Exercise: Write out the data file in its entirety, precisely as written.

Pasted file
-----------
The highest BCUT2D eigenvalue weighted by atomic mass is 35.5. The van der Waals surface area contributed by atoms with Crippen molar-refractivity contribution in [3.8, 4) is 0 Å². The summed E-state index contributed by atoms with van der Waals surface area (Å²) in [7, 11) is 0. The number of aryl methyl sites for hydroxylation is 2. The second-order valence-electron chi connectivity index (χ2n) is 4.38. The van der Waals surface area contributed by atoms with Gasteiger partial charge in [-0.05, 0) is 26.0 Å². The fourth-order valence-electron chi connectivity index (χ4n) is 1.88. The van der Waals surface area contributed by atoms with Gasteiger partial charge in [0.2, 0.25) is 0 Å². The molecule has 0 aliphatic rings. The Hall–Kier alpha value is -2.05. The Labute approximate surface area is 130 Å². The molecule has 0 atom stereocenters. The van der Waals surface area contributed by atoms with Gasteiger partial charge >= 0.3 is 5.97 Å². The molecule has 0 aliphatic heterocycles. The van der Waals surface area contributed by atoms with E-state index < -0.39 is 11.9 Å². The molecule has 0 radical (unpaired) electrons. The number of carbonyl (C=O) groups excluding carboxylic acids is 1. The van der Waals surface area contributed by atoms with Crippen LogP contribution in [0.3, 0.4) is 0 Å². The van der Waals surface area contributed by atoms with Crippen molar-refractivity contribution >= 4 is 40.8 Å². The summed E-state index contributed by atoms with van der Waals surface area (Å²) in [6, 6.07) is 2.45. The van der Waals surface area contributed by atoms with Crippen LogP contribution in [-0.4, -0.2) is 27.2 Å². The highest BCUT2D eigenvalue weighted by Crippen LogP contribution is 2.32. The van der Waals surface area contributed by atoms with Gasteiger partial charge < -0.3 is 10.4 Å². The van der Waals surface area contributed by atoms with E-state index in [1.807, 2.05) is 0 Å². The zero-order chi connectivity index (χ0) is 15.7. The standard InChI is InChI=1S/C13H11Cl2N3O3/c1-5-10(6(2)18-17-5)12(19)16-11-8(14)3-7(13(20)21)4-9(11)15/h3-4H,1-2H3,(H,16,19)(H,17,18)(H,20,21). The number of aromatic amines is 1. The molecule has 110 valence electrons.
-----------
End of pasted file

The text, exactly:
The highest BCUT2D eigenvalue weighted by atomic mass is 35.5. The van der Waals surface area contributed by atoms with Crippen molar-refractivity contribution in [3.8, 4) is 0 Å². The summed E-state index contributed by atoms with van der Waals surface area (Å²) in [7, 11) is 0. The number of aryl methyl sites for hydroxylation is 2. The second-order valence-electron chi connectivity index (χ2n) is 4.38. The van der Waals surface area contributed by atoms with Gasteiger partial charge in [-0.05, 0) is 26.0 Å². The fourth-order valence-electron chi connectivity index (χ4n) is 1.88. The van der Waals surface area contributed by atoms with Gasteiger partial charge in [0.2, 0.25) is 0 Å². The molecule has 0 aliphatic rings. The Hall–Kier alpha value is -2.05. The Labute approximate surface area is 130 Å². The molecule has 0 atom stereocenters. The van der Waals surface area contributed by atoms with Gasteiger partial charge >= 0.3 is 5.97 Å². The molecule has 0 aliphatic heterocycles. The van der Waals surface area contributed by atoms with E-state index < -0.39 is 11.9 Å². The molecule has 0 radical (unpaired) electrons. The number of carbonyl (C=O) groups excluding carboxylic acids is 1. The van der Waals surface area contributed by atoms with Crippen LogP contribution in [0.3, 0.4) is 0 Å². The van der Waals surface area contributed by atoms with Crippen molar-refractivity contribution >= 4 is 40.8 Å². The summed E-state index contributed by atoms with van der Waals surface area (Å²) in [6, 6.07) is 2.45. The van der Waals surface area contributed by atoms with Crippen LogP contribution in [-0.4, -0.2) is 27.2 Å². The highest BCUT2D eigenvalue weighted by Crippen LogP contribution is 2.32. The van der Waals surface area contributed by atoms with Gasteiger partial charge < -0.3 is 10.4 Å². The van der Waals surface area contributed by atoms with E-state index in [1.807, 2.05) is 0 Å². The zero-order chi connectivity index (χ0) is 15.7. The standard InChI is InChI=1S/C13H11Cl2N3O3/c1-5-10(6(2)18-17-5)12(19)16-11-8(14)3-7(13(20)21)4-9(11)15/h3-4H,1-2H3,(H,16,19)(H,17,18)(H,20,21). The number of aromatic amines is 1. The molecule has 110 valence electrons.